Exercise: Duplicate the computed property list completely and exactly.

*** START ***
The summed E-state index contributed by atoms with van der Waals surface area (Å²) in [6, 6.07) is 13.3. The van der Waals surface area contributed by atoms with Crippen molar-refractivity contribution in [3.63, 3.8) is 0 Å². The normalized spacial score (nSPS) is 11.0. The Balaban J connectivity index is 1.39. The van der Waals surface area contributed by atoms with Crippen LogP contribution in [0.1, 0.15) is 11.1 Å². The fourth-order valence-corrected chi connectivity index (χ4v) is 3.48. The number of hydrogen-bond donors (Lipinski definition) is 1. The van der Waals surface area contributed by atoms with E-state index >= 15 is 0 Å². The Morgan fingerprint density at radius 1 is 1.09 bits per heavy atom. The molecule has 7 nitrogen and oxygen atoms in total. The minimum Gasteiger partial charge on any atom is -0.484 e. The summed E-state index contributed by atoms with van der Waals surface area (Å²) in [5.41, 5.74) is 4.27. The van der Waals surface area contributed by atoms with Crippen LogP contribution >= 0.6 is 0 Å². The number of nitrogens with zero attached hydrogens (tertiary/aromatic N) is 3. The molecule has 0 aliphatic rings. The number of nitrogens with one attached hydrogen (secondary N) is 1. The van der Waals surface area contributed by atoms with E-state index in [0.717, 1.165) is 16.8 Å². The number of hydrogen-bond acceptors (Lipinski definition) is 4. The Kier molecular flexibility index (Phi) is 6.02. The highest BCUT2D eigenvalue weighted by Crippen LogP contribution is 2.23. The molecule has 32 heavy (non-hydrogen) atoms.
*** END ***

The summed E-state index contributed by atoms with van der Waals surface area (Å²) in [6, 6.07) is 13.3. The van der Waals surface area contributed by atoms with Crippen molar-refractivity contribution in [3.63, 3.8) is 0 Å². The normalized spacial score (nSPS) is 11.0. The Balaban J connectivity index is 1.39. The van der Waals surface area contributed by atoms with Crippen LogP contribution in [0.1, 0.15) is 11.1 Å². The fourth-order valence-corrected chi connectivity index (χ4v) is 3.48. The number of hydrogen-bond donors (Lipinski definition) is 1. The van der Waals surface area contributed by atoms with E-state index >= 15 is 0 Å². The Morgan fingerprint density at radius 1 is 1.09 bits per heavy atom. The molecule has 7 nitrogen and oxygen atoms in total. The minimum Gasteiger partial charge on any atom is -0.484 e. The summed E-state index contributed by atoms with van der Waals surface area (Å²) in [5.41, 5.74) is 4.27. The van der Waals surface area contributed by atoms with Crippen LogP contribution >= 0.6 is 0 Å². The number of nitrogens with zero attached hydrogens (tertiary/aromatic N) is 3. The molecule has 0 aliphatic rings. The number of nitrogens with one attached hydrogen (secondary N) is 1. The van der Waals surface area contributed by atoms with E-state index in [0.717, 1.165) is 16.8 Å². The number of hydrogen-bond acceptors (Lipinski definition) is 4. The Kier molecular flexibility index (Phi) is 6.02. The highest BCUT2D eigenvalue weighted by Crippen LogP contribution is 2.23. The molecule has 32 heavy (non-hydrogen) atoms.